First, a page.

[Truncated abstract] We are experiencing a severe water crisis due to the global mismanagement of water quality and quantity. A major deleterious outcome of this mismanagement has been an increase in nutrient inputs to waterways, resulting in anthropogenic eutrophication. This increase in nutrient loading, combined with environmental conditions such as warm temperatures and stagnant waters, has led to the occurrence of frequent toxic cyanobacterial blooms. These blooms are of concern due to their risk to human and ecological health and water treatment efficiency, and their frequency is predicted to increase under future climate change scenarios. It is thus imperative that strategies are devised and implemented to ensure that the incidence of hazardous blooms is managed effectively to reduce their impact upon ecological and human communities. The first step in managing any hazard is a thorough risk assessment. A framework has been developed to assess the risk of cyanobacterial blooms in a variety of freshwater reservoirs. This can be used to determine the optimum cyanobacterial monitoring regime which will reduce the risk of toxic blooms harming human and ecological communities. The assessment also allows agencies to determine the risk a bloom poses once it exists, dependent upon its physical characteristics and the potential for the infected water to interact with humans and the environment. The completion of the assessment then leads to the determination of the action required to manage the bloom. Many procedures for managing cyanobacterial blooms have been investigated in the past, yielding mixed results. The use of hydrogen peroxide (H2O2) for cyanobacterial and cyanobacterial toxin (cyanotoxin) removal has been suggested as an environmentally benign mitigation method for the management of toxic blooms.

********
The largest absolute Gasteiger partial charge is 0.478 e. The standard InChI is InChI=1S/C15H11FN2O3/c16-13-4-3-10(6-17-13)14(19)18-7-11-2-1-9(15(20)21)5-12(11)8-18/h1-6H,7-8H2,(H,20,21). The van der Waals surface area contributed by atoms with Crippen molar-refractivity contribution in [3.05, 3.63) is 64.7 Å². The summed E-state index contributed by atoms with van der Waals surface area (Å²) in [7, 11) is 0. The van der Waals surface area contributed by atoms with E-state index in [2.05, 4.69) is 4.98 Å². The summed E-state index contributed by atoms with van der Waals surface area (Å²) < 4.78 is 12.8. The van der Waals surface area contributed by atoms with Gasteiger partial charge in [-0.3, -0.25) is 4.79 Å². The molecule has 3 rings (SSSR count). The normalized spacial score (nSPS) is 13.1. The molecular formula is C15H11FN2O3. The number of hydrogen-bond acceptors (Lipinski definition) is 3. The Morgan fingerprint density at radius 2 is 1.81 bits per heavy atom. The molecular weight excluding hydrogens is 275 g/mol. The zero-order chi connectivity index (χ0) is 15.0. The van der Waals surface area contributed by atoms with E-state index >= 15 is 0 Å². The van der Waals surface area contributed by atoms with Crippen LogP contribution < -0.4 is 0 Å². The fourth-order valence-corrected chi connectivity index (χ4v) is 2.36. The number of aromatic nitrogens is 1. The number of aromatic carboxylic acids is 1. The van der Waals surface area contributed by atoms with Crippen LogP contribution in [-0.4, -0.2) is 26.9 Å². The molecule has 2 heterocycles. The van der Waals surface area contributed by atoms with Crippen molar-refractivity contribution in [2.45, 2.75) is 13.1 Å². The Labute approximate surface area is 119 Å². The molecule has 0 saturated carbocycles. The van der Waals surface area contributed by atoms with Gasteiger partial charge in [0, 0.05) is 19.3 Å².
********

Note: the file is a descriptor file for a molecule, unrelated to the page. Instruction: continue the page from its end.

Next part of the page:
|Qualification||Doctor of Philosophy|
|Publication status||Unpublished - 2012|